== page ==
Summary: A description on three different people in Luke and Mark that show us three essentials in prayer. The Tax Collector teaches us to pray with simplicity (humility), the blind man teach us to pray specifically, and the widow teaches us to pray persistently
Three Lessons on Prayer
Introduction: A little boy told the minister that his mother prays for him every night. The minister seeming impressed said “So your mother says your prayers for you each night. What does she say?” The youngster replied, “Thank God he's in bed.”
Last weekend the movie 'War Room' brought in 13.4 million dollars over the Labor day weekend and was number 1 at the box office. The makers of the movie admit that the success of the movie was due to the power of prayer. During an interview with the filmmakers Alex and Stephen Kendrick, KBAK anchor Aaron Perlman who usually does the weather for the news station, got emotional saying that the movie changed his life. Perlman, leads worship at his church, had been secretly praying to interview the brothers after seeing the movie. He said he had just been asked to fill in for the news anchorman who was out for the week when the brothers came in for the interview, and took advantage of the answered prayer, by sharing with them that some had to be escorted out of the theater because many were lingering around after the movie stuck in prayer.
My hope is that Hollywood would get the message that they don't have to have sex, violence, drugs, and bad language to have successful movies. But as the prophet Jeremiah said “Can an Ethiopian change his skin or a leopard its spots? Neither can you do good who are accustomed to doing evil.” (Jer. 13:23) Without being born again no one will see the kingdom of God, and neither will they be interested in increasing it on earth.
We turn on the television and we see our Christian principles contradicted, if not openly mocked. There have been nearly 53 million abortions from 1973 to 2011. Calling evil good and good evil seems to be fashionable today. Normal is portrayed as abnormal and abnormal is portrayed as normal. Homosexuality is natural and Heterosexuality is unnatural. Men dress like women and tell you to call them by their female name or you are being disrespectful. We see an effort in Oregon to make tobacco illegal, while there is an ongoing effort to make marijuana legal everywhere else. If there ever was a need for prayer, wouldn't you agree that time is now?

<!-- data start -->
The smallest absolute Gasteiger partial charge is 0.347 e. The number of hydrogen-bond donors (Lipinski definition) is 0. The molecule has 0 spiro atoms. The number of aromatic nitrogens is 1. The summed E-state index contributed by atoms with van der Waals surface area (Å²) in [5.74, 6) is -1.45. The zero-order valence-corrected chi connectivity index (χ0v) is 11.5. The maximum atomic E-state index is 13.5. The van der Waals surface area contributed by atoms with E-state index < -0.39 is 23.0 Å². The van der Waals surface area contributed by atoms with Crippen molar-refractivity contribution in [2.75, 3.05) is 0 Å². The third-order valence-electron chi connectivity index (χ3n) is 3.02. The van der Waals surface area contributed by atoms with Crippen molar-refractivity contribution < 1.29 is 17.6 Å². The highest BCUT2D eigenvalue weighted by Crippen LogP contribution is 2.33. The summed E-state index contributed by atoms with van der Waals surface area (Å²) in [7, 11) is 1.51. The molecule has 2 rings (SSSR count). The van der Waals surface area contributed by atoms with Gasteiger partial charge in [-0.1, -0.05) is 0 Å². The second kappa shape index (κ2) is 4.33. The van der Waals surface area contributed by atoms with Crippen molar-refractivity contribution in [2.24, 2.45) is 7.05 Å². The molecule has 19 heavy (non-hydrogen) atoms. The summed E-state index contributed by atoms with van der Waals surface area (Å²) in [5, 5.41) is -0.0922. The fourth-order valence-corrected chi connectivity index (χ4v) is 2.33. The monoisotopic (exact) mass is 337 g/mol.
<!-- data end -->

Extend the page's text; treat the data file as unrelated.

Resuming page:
We all have heard someone who referred to prayer as 'the least we can do'. As if all other reliable solutions have been exhausted and we are only left to condescend to pray as my last resort and my final hope. Church, this should not be the case at all! Prayer is the best we can do. Prayer is the most we can do, not the least we can do.
Transition: I would like to share with you three powerful prayers that we can learn something from.
From the Tax Collector we can learn to pray simply
In Luke 18 we see a parable of the Pharisee and the tax collector, both men are going to the temple to pray. The Pharisee who was respected by everyone for his righteousness brags about himself. While the Tax Collector who everyone despised asks God for forgiveness. He doesn't stand in the synagogue like the Pharisee bragging to God about how he tithes, and how he fasts, and how he isn't like the disgusting sinners of the world and how he doesn't sin such sinful sins as those sinners. The self-righteous man feels compelled to remind God of all the good he has done and all the bad he hasn't done in comparison to others. Unlike the Pharisee, he doesn't pray continuously trying to impress God with his long prayers. We have a tendency to ramble on in our prayers, and if it is a long rambling we feel that a lot was accomplished when we are done, even though it wasn't. The Tax Collector's prayer in Luke 18:13 is simple and direct: in seven beautiful words he prays: 'God be merciful to me, a sinner'.
I don't care how long you have been a Christian, that prayer never goes out of style! There is no eloquence. There is no sophistication. There is no Bible quotes to support his requests. No reminders that God promised to respond. No complex formulas. No “If it be your will” or “in your perfect time”. He doesn't use King James English to make his point. No, it is a simple prayer from a humble heart. “God be merciful to me a sinner” Those seven words say so much. He owns the fact that he is a sinner, He doesn't even try to deny it, He knows it and he knows that the Lord knows it. It seems that in his spirit he knows that the wages of sin is death and He asks not to get the punishment that he knows he justly deserves. I wonder how often men come to God owning their sins and admitting their wrongs?